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Students organize protests against Florida governor's proposed changes to education diversity programs

Students and community members attending the statewide walkout at the University of Florida on Thursday, Feb. 23, 2023. (Javier Palacios/WUFT News)
Students and community members attending the statewide walkout at the University of Florida on Thursday, Feb. 23, 2023. (Javier Palacios/WUFT News)

College students across Florida are organizing a protest campaign against a new proposal backed by Gov. Ron DeSantis that would remove degree programs that teach critical race theory and gender studies. 

“Students are rallying to reject House Bill 999,” said Bryan Gonzalez, a fourth-year political science student at Florida State University. “The rally is on Wednesday at 11 a.m. across the street from the Florida Historic Capitol.”

Students have already protested their opposition by staging a walkout on Feb. 23 at six universities. Their plans call for more protests to resist signed legislation that affects the freedom of education in public universities.

In 2022, DeSantis signed the now unconstitutional ‘Stop W.O.K.E. Act,’ which would have placed strict limitations on Florida employers speaking about diversity, equity and inclusion teachings. The act was deemed unconstitutional because of its infringement on First Amendment rights.

Under DeSantis' leadership, the Florida Department of Education banned schools from teaching Advanced Placement African American Studies in January. The course was rejected because it was pushing a “political agenda.”

“We believe in teaching kids facts and how to think, but we don’t believe they should have an agenda imposed on them,” DeSantis said at a press conference in January.

House Bill 999 would limit classroom discussions on critical race theory, identity politics and would eliminate any college major or minor that relates to theory and gender studies. The measure would also place restrictions on student and faculty speech outside of the classroom, such as faculty-organized panels, conferences and guest lectures if state lawmakers find the topic unacceptable. 

“There is a push for events to inform and shed light on HB999 and also to speak to committees once they’re announced,” Gonzalez said. “We plan to get as many people involved as possible.”

The DeSantis proposals have drawn support from conservative groups.

Moms for Liberty, a nonprofit organization rooted in parental rights at all levels of government, said bills like House Bill 999 are not bipartisan issues. The group said parents deserve to know what their children are learning in school, and the information should not dictate children’s beliefs.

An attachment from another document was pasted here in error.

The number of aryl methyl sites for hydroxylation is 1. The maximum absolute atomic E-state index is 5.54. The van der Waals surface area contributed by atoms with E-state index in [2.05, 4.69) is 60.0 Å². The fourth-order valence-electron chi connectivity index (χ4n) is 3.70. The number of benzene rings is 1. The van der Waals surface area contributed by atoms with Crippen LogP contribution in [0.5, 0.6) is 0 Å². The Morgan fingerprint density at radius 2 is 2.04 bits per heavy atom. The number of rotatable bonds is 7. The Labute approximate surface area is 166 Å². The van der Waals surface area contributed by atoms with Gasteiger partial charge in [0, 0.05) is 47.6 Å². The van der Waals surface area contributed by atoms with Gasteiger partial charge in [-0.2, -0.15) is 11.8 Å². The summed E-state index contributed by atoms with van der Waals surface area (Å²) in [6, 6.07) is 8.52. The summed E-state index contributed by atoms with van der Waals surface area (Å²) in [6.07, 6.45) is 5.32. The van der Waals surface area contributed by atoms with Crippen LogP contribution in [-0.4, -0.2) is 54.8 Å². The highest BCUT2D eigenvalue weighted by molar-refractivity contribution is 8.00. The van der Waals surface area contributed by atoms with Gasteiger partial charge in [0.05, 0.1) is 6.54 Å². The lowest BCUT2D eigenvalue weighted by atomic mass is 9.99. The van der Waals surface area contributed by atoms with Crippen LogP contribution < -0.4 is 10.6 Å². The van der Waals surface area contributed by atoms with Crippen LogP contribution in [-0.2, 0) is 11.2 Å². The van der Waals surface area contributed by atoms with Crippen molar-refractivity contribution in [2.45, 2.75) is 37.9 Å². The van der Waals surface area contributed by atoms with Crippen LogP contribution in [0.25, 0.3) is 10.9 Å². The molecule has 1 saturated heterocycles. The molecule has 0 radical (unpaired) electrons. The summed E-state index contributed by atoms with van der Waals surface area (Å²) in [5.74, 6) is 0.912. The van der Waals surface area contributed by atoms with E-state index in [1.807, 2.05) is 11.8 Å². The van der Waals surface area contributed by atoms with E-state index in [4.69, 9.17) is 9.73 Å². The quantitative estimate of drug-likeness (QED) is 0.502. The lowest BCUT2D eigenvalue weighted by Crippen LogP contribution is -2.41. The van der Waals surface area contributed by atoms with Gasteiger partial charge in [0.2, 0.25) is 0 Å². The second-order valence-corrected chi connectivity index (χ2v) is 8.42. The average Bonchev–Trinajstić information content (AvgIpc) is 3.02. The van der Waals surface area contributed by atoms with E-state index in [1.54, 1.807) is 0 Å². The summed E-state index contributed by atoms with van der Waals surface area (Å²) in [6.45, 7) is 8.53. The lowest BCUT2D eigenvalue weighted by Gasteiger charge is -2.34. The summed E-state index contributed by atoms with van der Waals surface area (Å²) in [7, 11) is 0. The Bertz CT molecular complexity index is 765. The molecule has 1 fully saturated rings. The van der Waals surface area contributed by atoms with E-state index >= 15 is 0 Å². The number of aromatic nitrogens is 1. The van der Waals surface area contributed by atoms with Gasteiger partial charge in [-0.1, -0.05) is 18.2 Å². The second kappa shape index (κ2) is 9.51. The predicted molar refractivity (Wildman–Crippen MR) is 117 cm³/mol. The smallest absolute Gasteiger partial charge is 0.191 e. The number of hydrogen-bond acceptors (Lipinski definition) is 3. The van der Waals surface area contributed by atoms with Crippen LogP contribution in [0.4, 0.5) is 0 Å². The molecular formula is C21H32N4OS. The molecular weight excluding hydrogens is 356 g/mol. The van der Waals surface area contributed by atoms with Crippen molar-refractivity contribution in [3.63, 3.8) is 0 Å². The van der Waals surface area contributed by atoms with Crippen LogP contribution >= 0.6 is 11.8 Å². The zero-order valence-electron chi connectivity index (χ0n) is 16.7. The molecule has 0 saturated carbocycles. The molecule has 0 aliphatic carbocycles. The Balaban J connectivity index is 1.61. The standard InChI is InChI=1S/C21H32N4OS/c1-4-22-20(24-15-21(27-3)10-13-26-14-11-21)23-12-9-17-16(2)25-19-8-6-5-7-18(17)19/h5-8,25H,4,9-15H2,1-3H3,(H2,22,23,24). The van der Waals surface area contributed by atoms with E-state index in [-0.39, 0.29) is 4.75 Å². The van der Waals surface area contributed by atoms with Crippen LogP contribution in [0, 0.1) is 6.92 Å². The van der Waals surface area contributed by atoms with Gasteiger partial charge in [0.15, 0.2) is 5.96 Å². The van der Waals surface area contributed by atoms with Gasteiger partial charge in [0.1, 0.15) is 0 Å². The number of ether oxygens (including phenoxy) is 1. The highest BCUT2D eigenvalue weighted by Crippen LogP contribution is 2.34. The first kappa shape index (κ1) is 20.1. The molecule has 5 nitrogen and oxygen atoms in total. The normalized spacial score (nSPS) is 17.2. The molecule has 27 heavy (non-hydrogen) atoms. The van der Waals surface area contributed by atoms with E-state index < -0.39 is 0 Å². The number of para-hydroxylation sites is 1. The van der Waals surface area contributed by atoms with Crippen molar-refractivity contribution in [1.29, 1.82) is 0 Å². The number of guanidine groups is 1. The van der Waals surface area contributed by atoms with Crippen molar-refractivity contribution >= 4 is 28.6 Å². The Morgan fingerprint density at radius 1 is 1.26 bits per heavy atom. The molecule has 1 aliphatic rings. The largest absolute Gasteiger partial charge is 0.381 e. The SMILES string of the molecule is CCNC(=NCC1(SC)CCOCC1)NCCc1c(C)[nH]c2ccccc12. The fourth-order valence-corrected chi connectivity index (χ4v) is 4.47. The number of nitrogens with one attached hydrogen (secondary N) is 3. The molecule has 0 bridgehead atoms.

Founded by Tiffany Justice and Tina Descovich, the organization has stuck by DeSantis and the state’s decisions to minimize references and education seen as indoctrinating “woke” mindsets in Florida schools, Justice said.

“It’s all about transparency,” Justice said. “Hopefully, they can build some trust between schools and parents because right now that trust seems broken.”

Students oppose the proposal because it would remove courses that teach race and gender studies. Statewide organizations are fighting for academic freedom with what is being taught at public universities. 

The University of Florida College Democrats sent out a statement that includes information about House Bill 999 and how it affects students across Florida universities.

“These measures, along with the efforts to defund diversity, equity, inclusion and the audit of gender-affirming care on university campuses, are blatantly attacking our student communities as well as our academic freedom,” University of Florida College Democrats said in the statement. “Join us, along with universities across the state to stand up against Ron DeSantis’ reign of terror by taking action.”

On Feb. 23, students staged a statewide walkout to challenge DeSantis’ request for all Florida public universities to provide data from health services on transgender students who received gender dysphoria treatment over the past five years. Global news publication, Insider, has confirmed that six of 12 universities have complied with the request: the University of Florida, Florida State University, the University of North Florida, the University of Central Florida, Florida A&M University and Florida International University.

“This isn’t a political protest,” said Sabrina Briceno, a third-year political science and public relations student at the University of Florida and president of the school’s College Democrats chapter. “This is a protest for academic freedom. We should not have government involvement in our education. Not in the way that we should choose our coursework. Not in the way of what’s funded and what programs are available to us. The government should be here to support us. Not take away that support.”